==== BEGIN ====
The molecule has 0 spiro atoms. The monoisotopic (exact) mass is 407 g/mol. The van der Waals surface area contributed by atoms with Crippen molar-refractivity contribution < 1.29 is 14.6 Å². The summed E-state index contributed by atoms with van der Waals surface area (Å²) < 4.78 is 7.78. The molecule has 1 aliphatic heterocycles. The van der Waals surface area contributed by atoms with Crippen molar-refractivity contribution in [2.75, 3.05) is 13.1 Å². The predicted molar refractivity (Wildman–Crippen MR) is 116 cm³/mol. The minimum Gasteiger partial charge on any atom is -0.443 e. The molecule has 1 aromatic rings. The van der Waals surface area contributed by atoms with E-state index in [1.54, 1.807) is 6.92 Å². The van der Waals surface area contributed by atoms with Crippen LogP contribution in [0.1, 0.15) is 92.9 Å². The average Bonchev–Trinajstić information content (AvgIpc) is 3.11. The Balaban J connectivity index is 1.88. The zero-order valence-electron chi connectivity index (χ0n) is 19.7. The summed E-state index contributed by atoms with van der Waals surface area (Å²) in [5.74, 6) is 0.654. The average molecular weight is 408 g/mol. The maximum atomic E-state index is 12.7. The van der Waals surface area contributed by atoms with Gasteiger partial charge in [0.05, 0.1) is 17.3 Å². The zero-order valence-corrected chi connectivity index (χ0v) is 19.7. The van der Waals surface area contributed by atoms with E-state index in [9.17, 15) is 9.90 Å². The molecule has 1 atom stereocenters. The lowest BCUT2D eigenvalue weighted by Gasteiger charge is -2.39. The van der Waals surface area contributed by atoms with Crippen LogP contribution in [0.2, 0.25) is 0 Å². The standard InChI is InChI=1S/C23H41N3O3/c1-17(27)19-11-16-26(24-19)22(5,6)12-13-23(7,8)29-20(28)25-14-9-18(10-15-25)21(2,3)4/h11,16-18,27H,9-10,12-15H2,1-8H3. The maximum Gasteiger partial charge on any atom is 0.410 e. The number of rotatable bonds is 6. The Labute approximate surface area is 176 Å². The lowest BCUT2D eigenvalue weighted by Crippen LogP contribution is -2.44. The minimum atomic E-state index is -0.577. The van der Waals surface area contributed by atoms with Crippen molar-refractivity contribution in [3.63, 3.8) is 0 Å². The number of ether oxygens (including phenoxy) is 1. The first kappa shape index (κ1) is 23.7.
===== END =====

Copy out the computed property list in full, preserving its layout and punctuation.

The molecule has 0 spiro atoms. The monoisotopic (exact) mass is 407 g/mol. The van der Waals surface area contributed by atoms with Crippen molar-refractivity contribution < 1.29 is 14.6 Å². The summed E-state index contributed by atoms with van der Waals surface area (Å²) < 4.78 is 7.78. The molecule has 1 aliphatic heterocycles. The van der Waals surface area contributed by atoms with Crippen molar-refractivity contribution in [2.75, 3.05) is 13.1 Å². The predicted molar refractivity (Wildman–Crippen MR) is 116 cm³/mol. The minimum Gasteiger partial charge on any atom is -0.443 e. The molecule has 1 aromatic rings. The van der Waals surface area contributed by atoms with E-state index in [1.54, 1.807) is 6.92 Å². The van der Waals surface area contributed by atoms with Crippen LogP contribution in [0.1, 0.15) is 92.9 Å². The average Bonchev–Trinajstić information content (AvgIpc) is 3.11. The Balaban J connectivity index is 1.88. The zero-order valence-electron chi connectivity index (χ0n) is 19.7. The summed E-state index contributed by atoms with van der Waals surface area (Å²) in [5.74, 6) is 0.654. The average molecular weight is 408 g/mol. The maximum atomic E-state index is 12.7. The van der Waals surface area contributed by atoms with Gasteiger partial charge in [0.05, 0.1) is 17.3 Å². The zero-order valence-corrected chi connectivity index (χ0v) is 19.7. The van der Waals surface area contributed by atoms with E-state index in [9.17, 15) is 9.90 Å². The molecule has 1 atom stereocenters. The lowest BCUT2D eigenvalue weighted by Gasteiger charge is -2.39. The van der Waals surface area contributed by atoms with Crippen LogP contribution in [0.2, 0.25) is 0 Å². The standard InChI is InChI=1S/C23H41N3O3/c1-17(27)19-11-16-26(24-19)22(5,6)12-13-23(7,8)29-20(28)25-14-9-18(10-15-25)21(2,3)4/h11,16-18,27H,9-10,12-15H2,1-8H3. The maximum Gasteiger partial charge on any atom is 0.410 e. The number of rotatable bonds is 6. The Labute approximate surface area is 176 Å². The lowest BCUT2D eigenvalue weighted by Crippen LogP contribution is -2.44. The minimum atomic E-state index is -0.577. The van der Waals surface area contributed by atoms with Crippen molar-refractivity contribution in [3.63, 3.8) is 0 Å². The number of ether oxygens (including phenoxy) is 1. The first kappa shape index (κ1) is 23.7.